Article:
Brzezinski’s Strategic Vision Rather Short on Vision

Former president Jimmy Carter’s national security advisor disappoints with his latest book.

Zbigniew Brzezinski, Strategic Vision: America and the Crisis of Global Power (2012)
Zbigniew Brzezinski, Strategic Vision: America and the Crisis of Global Power (2012)

In Strategic Vision: America and the Crisis of Global Power, Zbigniew Brzezinski promises to map out a broad vision for American foreign policy, but his recommendations aren’t particularly visionary, nor is his vision particularly compelling.

Since Brzezinski served as President Jimmy Carter’s national security advisor in the late 1970s, he has been among the United States’ leading foreign-policy thinkers, even when his realist views weren’t always in vogue.

During the administrations of Ronald Reagan, Bill Clinton and George W. Bush, America’s foreign policy more often served its values than its interests. Left-wing internationalists in the 1990s and right-wing neoconservatives in the early 2000s refused to recognize a tension between the two. The saddest failure of this tendency in strategic thinking — or lack thereof — was the Iraq War, which not only ruptured sectarian relations across the Middle East but emboldened America’s nemesis, Iran.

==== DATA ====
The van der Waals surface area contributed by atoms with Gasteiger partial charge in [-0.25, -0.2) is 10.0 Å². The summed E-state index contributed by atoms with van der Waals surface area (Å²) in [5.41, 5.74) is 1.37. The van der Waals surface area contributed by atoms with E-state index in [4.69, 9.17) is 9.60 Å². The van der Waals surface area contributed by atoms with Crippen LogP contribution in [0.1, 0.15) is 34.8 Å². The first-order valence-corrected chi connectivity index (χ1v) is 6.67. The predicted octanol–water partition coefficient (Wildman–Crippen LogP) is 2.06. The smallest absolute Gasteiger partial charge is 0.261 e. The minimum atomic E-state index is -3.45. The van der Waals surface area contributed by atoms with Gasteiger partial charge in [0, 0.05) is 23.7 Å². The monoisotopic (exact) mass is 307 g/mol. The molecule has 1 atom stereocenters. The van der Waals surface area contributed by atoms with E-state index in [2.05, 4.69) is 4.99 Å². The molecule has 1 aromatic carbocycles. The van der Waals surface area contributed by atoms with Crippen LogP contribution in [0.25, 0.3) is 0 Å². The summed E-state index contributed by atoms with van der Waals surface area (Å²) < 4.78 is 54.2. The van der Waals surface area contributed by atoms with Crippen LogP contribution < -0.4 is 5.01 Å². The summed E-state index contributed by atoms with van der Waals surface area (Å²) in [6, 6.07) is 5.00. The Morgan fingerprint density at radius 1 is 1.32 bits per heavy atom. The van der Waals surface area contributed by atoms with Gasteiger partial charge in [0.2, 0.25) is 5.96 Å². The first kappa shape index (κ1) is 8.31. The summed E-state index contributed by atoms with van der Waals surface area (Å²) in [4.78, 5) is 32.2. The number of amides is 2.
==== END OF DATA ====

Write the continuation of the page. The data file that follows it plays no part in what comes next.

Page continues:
Brzezinski, who opposed the most recent expedition in Iraq from the start, cautions against ever pursuing a similar adventure in his latest book. But he falls short of making the necessary philosophical case against interventionism altogether. Rather, he lists all the repercussions of the war — how it divided the West, tainted America’s image around the world, weakened its position in the Middle East — to say, “this didn’t work,” without explaining why.

Which is especially unfortunate because Brzezinski laments the lack of strategic, well, vision on the part of American policymakers as well as the American public, both of whom are too susceptible to moralistic notions in foreign policy. If he wanted to remedy the lack of a realist perspective in American foreign policy, he should have challenged the notion that the United States have a moral obligation to promote democracy and freedom abroad. He doesn’t.

Without such an ethical basis, Brzezinski’s vision seems too calculating. He shirks from explaining that states have a moral imperative to pursue their own interests even if it is the very premise of his realism. The artificial distinction between a foreign policy that is practical and one that is right remains.

The more astute reader, who doesn’t need a philosophy lesson, is similarly let down when Brzezinski spend an awful lot of pages giving background information that every student of Western history should be familiar with. His central argument — while America “pivots” to Asia, it cannot abandon Europe but should rather strengthen the “West” to support the Pacific operation — could have been made in the space of a Foreign Affairs essay.

Which is not to say his thesis isn’t worthwhile. It’s a welcome reminder of Europe’s relevance to American foreign policy, including Turkey’s, and why the United States should continue to deepen relations with Russia. If these powers share a “Western” experience, the world America has built since the end of the Second World War can survive. But you don’t need hundreds of pages to make that argument.

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